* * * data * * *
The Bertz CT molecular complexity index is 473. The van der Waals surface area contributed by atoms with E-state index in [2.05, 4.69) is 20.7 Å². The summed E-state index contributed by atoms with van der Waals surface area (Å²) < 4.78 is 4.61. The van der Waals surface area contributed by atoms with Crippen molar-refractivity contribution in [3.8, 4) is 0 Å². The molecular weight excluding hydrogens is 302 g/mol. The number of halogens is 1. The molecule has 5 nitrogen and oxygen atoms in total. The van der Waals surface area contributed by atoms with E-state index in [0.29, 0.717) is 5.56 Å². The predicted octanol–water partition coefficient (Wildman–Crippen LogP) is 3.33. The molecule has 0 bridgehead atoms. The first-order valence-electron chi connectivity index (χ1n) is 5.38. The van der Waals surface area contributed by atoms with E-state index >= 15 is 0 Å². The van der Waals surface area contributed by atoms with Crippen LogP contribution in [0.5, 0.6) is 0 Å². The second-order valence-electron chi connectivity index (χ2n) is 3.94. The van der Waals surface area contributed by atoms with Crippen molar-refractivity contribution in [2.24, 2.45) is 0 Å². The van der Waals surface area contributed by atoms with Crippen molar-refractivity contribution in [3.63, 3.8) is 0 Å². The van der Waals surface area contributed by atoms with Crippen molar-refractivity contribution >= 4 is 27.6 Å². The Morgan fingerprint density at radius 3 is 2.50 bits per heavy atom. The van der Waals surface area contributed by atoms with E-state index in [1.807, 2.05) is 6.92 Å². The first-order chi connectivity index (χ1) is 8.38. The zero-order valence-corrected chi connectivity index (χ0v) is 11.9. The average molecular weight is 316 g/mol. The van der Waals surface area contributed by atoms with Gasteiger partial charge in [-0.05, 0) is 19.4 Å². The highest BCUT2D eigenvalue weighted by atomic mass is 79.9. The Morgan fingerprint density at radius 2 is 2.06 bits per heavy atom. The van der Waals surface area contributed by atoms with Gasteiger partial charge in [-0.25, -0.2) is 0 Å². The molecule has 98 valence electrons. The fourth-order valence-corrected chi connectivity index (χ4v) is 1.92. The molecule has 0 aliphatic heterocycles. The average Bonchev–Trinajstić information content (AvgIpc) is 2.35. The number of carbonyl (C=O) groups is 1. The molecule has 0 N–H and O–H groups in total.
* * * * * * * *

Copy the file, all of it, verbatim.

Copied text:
The Bertz CT molecular complexity index is 473. The van der Waals surface area contributed by atoms with E-state index in [2.05, 4.69) is 20.7 Å². The summed E-state index contributed by atoms with van der Waals surface area (Å²) < 4.78 is 4.61. The van der Waals surface area contributed by atoms with Crippen molar-refractivity contribution in [3.8, 4) is 0 Å². The molecular weight excluding hydrogens is 302 g/mol. The number of halogens is 1. The molecule has 5 nitrogen and oxygen atoms in total. The van der Waals surface area contributed by atoms with E-state index in [0.29, 0.717) is 5.56 Å². The predicted octanol–water partition coefficient (Wildman–Crippen LogP) is 3.33. The molecule has 0 bridgehead atoms. The first-order valence-electron chi connectivity index (χ1n) is 5.38. The van der Waals surface area contributed by atoms with E-state index >= 15 is 0 Å². The van der Waals surface area contributed by atoms with Crippen LogP contribution in [0.5, 0.6) is 0 Å². The second-order valence-electron chi connectivity index (χ2n) is 3.94. The van der Waals surface area contributed by atoms with Crippen molar-refractivity contribution in [2.24, 2.45) is 0 Å². The van der Waals surface area contributed by atoms with Crippen molar-refractivity contribution in [3.63, 3.8) is 0 Å². The van der Waals surface area contributed by atoms with Crippen molar-refractivity contribution >= 4 is 27.6 Å². The Morgan fingerprint density at radius 3 is 2.50 bits per heavy atom. The van der Waals surface area contributed by atoms with E-state index in [1.807, 2.05) is 6.92 Å². The first-order chi connectivity index (χ1) is 8.38. The zero-order valence-corrected chi connectivity index (χ0v) is 11.9. The average molecular weight is 316 g/mol. The van der Waals surface area contributed by atoms with Gasteiger partial charge in [-0.05, 0) is 19.4 Å². The highest BCUT2D eigenvalue weighted by atomic mass is 79.9. The Morgan fingerprint density at radius 2 is 2.06 bits per heavy atom. The van der Waals surface area contributed by atoms with Gasteiger partial charge in [-0.25, -0.2) is 0 Å². The molecule has 98 valence electrons. The fourth-order valence-corrected chi connectivity index (χ4v) is 1.92. The molecule has 0 aliphatic heterocycles. The average Bonchev–Trinajstić information content (AvgIpc) is 2.35. The number of carbonyl (C=O) groups is 1. The molecule has 0 N–H and O–H groups in total.